Cultivating a Love for Computer Science at Malaysia’s STEM Centre

“Anyone can learn to program. It’s a matter of getting the right resources to understand the fundamental concepts,” said Danaraj Ram Kumar, a Malaysian Microsoft YouthSpark advocate. This is a sentiment shared by the Multimedia Development Center (MDeC), which hopes to nurture future innovators for Malaysia’s digital economy.

 The event was graced by (from left to right) Dato’ Yasmin Mahmood, Chief Executive Officer of MDeC; Yang Berhormat Dato’ Sri Ahmad Shabery Cheek, Minister of Communication and Multimedia; Carlos Lacerda, Microsoft Malaysia Managing Director; and Muhammad Imran Kunalan Abdullah, MDeC Talent Director.

As part of its ICT As A Career of Choice campaign, MDeC launched the STEM Centre in October last year to drive student interest in Science, Technology, Engineering and Mathematics (STEM). Equipped with technical tools and training kits, the centre will provide both students and their parents a platform to learn more about Computer Science—especially programming, coding and computational thinking.

“We are well aware that children today are much more exposed to technology than their parents. It is important that parents understand these technologies themselves, so they can take an active role in their children’s learning,” said Muhammed Imran Kunalan Abdullah, Talent Director of MDeC.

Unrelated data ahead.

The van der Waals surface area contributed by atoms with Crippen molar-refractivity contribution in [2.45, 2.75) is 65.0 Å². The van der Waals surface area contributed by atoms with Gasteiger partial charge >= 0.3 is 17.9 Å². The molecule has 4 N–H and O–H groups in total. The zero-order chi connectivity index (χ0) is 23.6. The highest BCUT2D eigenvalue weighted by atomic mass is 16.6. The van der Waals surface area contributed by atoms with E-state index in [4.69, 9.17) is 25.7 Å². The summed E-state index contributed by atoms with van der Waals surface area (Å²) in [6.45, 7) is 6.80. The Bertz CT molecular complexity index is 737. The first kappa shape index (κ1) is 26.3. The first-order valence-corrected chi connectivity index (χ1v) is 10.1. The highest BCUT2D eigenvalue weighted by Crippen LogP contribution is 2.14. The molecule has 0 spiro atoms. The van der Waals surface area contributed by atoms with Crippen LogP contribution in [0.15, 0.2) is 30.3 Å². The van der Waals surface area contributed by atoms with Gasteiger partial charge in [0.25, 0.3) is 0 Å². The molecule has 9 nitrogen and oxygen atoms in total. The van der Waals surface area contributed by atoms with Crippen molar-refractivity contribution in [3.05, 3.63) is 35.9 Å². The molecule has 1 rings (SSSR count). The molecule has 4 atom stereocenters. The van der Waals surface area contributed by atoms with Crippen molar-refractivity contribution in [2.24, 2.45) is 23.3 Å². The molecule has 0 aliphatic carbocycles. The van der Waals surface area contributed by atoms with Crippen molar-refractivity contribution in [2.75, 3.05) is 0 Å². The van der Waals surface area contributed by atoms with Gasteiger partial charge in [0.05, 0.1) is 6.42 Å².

Serving as instructors for the launch event’s training sessions were Danaraj, a 21-year-old Software Engineering student from Taylor’s University, and fellow schoolmate, Nikitha Menon, a Business student *** coding enthusiast. The first advocate for the YouthSpark programme in Malaysia and a former Microsoft Student Partner, Danaraj said, “I had the opportunity to learn about building applications and share my knowledge with other students through small tech workshops. I am glad to be able to do so once more with the students at this centre.”

 Danaraj Ram Kumar, Malaysia’s first Microsoft YouthSpark advocate, shares with Dato’ Sri Ahmad Shabery Cheek the basics of programming.

Through hands-on experience with tools, including Microsoft Surface devices, Danaraj and Menon introduced basic programming concepts to the students, such as sequential execution, selection and repetition. They also walked them through Microsoft’s Project Siena (Beta) and Small Basic.

“It was initially difficult to understand how coding worked just by hearing about it. However, as soon as we tried our hands at it, the concept was easier to grasp!” exclaimed student Rahman.

In the future, regular activities will be carried out at the STEM Centre, such as classes in 3D printing, embedded systems and online security, which will be conducted on a monthly basis and during the school holidays. Through these programmes, MDeC hopes to introduce similar interest for Computer Science to the rest of the country, and encourage youth to explore career options within the STEM industries.

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